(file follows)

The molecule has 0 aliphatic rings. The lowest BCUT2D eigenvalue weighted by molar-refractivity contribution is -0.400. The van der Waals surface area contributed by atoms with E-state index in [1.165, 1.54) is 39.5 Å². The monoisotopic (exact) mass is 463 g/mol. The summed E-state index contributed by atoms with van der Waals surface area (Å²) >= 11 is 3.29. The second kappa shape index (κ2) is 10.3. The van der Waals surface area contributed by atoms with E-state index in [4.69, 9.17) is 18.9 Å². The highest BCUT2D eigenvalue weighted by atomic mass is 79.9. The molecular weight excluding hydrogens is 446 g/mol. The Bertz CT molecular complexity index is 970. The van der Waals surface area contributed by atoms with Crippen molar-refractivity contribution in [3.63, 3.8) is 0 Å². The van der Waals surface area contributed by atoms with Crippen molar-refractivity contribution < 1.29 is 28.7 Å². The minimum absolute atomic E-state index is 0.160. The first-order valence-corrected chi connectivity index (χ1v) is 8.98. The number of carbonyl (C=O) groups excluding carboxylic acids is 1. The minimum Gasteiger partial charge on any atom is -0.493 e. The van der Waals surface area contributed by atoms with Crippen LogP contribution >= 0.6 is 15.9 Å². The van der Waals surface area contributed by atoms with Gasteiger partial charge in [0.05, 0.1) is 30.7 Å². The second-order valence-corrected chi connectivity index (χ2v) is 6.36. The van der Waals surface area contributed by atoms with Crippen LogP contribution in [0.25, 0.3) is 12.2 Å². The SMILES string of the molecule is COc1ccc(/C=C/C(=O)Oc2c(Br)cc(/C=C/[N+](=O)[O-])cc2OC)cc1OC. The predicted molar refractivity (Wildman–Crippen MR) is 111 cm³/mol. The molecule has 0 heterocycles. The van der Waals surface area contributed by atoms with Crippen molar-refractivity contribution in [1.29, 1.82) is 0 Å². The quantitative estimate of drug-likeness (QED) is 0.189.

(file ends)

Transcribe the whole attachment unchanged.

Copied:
The molecule has 0 aliphatic rings. The lowest BCUT2D eigenvalue weighted by molar-refractivity contribution is -0.400. The van der Waals surface area contributed by atoms with E-state index in [1.165, 1.54) is 39.5 Å². The monoisotopic (exact) mass is 463 g/mol. The summed E-state index contributed by atoms with van der Waals surface area (Å²) >= 11 is 3.29. The second kappa shape index (κ2) is 10.3. The van der Waals surface area contributed by atoms with E-state index in [4.69, 9.17) is 18.9 Å². The highest BCUT2D eigenvalue weighted by atomic mass is 79.9. The molecular weight excluding hydrogens is 446 g/mol. The Bertz CT molecular complexity index is 970. The van der Waals surface area contributed by atoms with Crippen molar-refractivity contribution in [3.63, 3.8) is 0 Å². The van der Waals surface area contributed by atoms with Crippen molar-refractivity contribution < 1.29 is 28.7 Å². The minimum absolute atomic E-state index is 0.160. The first-order valence-corrected chi connectivity index (χ1v) is 8.98. The number of carbonyl (C=O) groups excluding carboxylic acids is 1. The minimum Gasteiger partial charge on any atom is -0.493 e. The van der Waals surface area contributed by atoms with Crippen LogP contribution >= 0.6 is 15.9 Å². The van der Waals surface area contributed by atoms with Gasteiger partial charge in [0.05, 0.1) is 30.7 Å². The second-order valence-corrected chi connectivity index (χ2v) is 6.36. The van der Waals surface area contributed by atoms with Crippen LogP contribution in [0.25, 0.3) is 12.2 Å². The SMILES string of the molecule is COc1ccc(/C=C/C(=O)Oc2c(Br)cc(/C=C/[N+](=O)[O-])cc2OC)cc1OC. The predicted molar refractivity (Wildman–Crippen MR) is 111 cm³/mol. The molecule has 0 heterocycles. The van der Waals surface area contributed by atoms with Crippen molar-refractivity contribution in [1.29, 1.82) is 0 Å². The quantitative estimate of drug-likeness (QED) is 0.189.